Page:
Strategies for managing osteoarthritis
Ng, Norman, Heesch, Kristiann, & Brown, Wendy J. (2012) Strategies for managing osteoarthritis. International Journal of Behavioral Medicine, 19, p. 298.
Although there are recommendations for the management of osteoarthritis (OA), little is known about how people with OA actually manage this chronic condition.
The aims of this study were to identify the non-pharmacological and pharmacological therapies most commonly used for the management of hip or knee OA, in a community-based sample of adults, and to compare these with evidence-based recommendations.
A questionnaire was mailed to 2200 adult members of Arthritis Queensland living in Brisbane, Australia. It included questions about OA symptoms, management therapies and demographic characteristics.
Of the 485 participants (192 men, 293 women) with hip or knee OA who completed the questionnaire, most had mild to moderate symptoms. Ninety-six percent of participants (aged 27–95 years) reported using at least one non-pharmacological therapy, and 78% reported using at least one pharmacological therapy. The most common currently used non-pharmacological strategy was range-of-motion exercises (men 52%, women 61%, p=0.05) and the most common frequently used pharmacological strategy was glucosamine/chondroitin (men 51%, women 60%, ns). For the most highly recommended strategies, 65% of men and 54% of women had never attended an information/education course (p=0.04), and fewer than half (46% of women and 42% of men, p=0.03) were frequent users of anti-inflammatory agents.
The findings suggest that many people with knee or hip OA do not follow the most highly endorsed of the OARSI (Osteoarthritis Research Society International) recommendations for management of OA. Health professionals should be encouraged to recommend evidence-based therapies to their patients.
Citation countsare sourced monthly fromand citation databases.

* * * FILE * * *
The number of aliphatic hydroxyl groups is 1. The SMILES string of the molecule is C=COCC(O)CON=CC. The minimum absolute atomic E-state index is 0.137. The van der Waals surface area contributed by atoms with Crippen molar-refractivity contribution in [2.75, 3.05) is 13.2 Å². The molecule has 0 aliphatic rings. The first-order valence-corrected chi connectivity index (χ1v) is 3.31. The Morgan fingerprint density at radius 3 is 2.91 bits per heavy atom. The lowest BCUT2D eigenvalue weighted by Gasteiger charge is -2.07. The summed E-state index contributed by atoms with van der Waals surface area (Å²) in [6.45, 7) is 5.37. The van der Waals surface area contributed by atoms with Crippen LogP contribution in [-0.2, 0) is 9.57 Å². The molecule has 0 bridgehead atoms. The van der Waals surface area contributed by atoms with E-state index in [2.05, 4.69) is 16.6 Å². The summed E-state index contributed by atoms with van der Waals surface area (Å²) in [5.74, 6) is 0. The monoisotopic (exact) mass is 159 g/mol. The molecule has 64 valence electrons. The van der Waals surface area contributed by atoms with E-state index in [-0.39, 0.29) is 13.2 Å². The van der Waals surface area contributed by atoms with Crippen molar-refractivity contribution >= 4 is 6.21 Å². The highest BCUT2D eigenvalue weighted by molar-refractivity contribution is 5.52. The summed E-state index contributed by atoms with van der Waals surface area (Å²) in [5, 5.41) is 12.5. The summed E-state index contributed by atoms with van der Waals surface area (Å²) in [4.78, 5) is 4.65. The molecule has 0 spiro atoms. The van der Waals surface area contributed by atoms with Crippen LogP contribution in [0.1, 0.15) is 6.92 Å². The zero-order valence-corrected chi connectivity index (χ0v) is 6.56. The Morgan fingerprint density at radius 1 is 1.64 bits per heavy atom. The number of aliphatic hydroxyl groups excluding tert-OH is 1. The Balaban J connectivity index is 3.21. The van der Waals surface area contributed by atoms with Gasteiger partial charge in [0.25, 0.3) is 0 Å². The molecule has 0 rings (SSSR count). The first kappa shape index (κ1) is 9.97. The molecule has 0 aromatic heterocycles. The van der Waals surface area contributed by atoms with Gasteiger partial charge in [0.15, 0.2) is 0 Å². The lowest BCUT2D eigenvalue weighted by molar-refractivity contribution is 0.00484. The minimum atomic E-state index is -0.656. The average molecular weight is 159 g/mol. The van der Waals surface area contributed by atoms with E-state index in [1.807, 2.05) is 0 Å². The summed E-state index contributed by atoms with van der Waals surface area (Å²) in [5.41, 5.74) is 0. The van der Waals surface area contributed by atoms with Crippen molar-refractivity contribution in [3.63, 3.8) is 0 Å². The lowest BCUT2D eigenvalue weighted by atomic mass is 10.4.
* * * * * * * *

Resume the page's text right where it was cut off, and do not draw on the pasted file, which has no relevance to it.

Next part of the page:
These databases contain citations from different subsets of available publications and different time periods and thus the citation count from each is usually different. Some works are not in either database and no count is displayed. Scopus includes citations from articles published in 1996 onwards, and Web of Science® generally from 1980 onwards.
Citations counts from theindexing service can be viewed at the linked Google Scholar™ search.
Full-text downloadsdisplays the total number of times this work’s files (e.g., a PDF) have been downloaded from QUT ePrints as well as the number of downloads in the previous 365 days. The count includes downloads for all files if a work has more than one.
|Item Type:||Journal Article|
|Additional Information:||Readers of post-print must contact publisher for further reprinting or re-use Published online first|
|Keywords:||Osteoarthritis, Knee, Osteoarthritis, Hip, Disease Management , Cross-Sectional Studies|
|Subjects:||Australian and New Zealand Standard Research Classification > MEDICAL AND HEALTH SCIENCES (110000) > PUBLIC HEALTH AND HEALTH SERVICES (111700)|
|Divisions:||Current > QUT Faculties and Divisions > Faculty of Health|
Current > Institutes > Institute of Health and Biomedical Innovation
Current > Schools > School of Public Health & Social Work
|Copyright Owner:||Copyright 2011 Lawrence Erlbaum Associates, Inc.|
|Copyright Statement:||The original publication is available at www.springerlink.com|
|Deposited On:||17 May 2011 11:32|
|Last Modified:||29 Aug 2012 11:47|
Repository Staff Only: item control page